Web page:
Bottom-Up: Stereo Vision Algorithm

The stereo vision algorithm uses images from two cameras that are displaced horizontally from each other. This provides two different views of the scene from different vantage points, similar to human vision. The relative depth information from the scene can be obtained by comparing the two images to build a disparity map. The disparity map encodes the relative positions of objects in the horizontal coordinates such that the values are inversely proportional to the scene depth at the corresponding pixel location.

The bottom-up methodology starts with a fully optimized hardware design that is already synthesized using Vivado HLS and then integrate the pre-optimized hardware function with software in the SDSoC environment. This flow allows hardware designers already knowledgeable with HLS to build and optimize the entire hardware function using advanced HLS features first and then for software programmers to leverage this existing work.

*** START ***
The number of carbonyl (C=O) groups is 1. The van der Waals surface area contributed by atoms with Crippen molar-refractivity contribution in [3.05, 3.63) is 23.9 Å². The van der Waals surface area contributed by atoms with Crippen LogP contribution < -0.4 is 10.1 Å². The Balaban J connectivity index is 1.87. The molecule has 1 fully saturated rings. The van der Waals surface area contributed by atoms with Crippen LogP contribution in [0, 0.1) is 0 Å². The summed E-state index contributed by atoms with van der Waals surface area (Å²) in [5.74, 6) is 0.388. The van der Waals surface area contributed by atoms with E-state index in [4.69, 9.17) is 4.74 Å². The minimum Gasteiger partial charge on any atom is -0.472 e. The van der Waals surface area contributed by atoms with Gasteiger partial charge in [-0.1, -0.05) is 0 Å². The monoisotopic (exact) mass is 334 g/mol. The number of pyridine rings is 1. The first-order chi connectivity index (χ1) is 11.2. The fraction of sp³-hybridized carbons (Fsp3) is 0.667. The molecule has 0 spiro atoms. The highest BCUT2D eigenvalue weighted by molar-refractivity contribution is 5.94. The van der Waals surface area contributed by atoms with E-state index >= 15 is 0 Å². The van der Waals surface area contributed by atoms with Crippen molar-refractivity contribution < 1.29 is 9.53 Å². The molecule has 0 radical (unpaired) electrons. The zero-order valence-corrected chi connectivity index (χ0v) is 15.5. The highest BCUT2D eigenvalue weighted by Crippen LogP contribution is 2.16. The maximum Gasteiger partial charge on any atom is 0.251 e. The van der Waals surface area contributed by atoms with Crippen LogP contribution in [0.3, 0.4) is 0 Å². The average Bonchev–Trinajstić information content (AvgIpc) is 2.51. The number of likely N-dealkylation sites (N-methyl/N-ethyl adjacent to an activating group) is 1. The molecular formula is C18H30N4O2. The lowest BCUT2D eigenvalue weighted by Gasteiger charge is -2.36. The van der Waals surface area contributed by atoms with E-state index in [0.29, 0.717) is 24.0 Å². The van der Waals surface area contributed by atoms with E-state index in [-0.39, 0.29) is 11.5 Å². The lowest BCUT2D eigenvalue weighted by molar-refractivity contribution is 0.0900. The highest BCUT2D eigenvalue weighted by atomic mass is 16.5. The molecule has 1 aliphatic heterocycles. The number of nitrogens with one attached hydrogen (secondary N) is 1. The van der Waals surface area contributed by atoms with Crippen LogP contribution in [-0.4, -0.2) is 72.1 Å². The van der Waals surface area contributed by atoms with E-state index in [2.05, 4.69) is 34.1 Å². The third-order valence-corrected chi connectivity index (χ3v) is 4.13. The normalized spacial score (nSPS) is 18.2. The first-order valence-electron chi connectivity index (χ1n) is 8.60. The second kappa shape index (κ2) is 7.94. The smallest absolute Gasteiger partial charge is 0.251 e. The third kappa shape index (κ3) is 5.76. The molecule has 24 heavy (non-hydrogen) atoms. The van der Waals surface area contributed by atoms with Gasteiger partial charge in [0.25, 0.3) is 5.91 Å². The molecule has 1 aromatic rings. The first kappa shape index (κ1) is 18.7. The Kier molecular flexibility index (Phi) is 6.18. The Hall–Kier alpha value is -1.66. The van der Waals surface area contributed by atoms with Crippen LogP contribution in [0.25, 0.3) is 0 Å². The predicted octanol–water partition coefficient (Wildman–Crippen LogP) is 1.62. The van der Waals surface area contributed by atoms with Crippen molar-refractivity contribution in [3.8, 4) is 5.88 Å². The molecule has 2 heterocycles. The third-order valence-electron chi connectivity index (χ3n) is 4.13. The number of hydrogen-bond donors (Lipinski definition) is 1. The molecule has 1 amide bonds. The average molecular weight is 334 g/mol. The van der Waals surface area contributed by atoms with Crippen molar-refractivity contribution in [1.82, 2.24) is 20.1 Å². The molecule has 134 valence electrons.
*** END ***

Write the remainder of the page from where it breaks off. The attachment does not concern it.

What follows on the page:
The following section uses the stereo vision design example to take you through the steps of starting with an optimized hardware function in Vivado HLS and build an application that integrates the full system with hardware and software running on the board using the SDSoC environment. The following figure shows the final system to be realized and highlights the existing hardware function stereo_remap_bm to be incorporated into the SDSoC environment.

In the bottom-up flow, the general optimization methodology for the SDSoC environment, as detailed in this guide, is reversed. By definition, you would start with an optimized hardware function and then seek to incorporate it into the SDSoC environment and optimize the data transfers.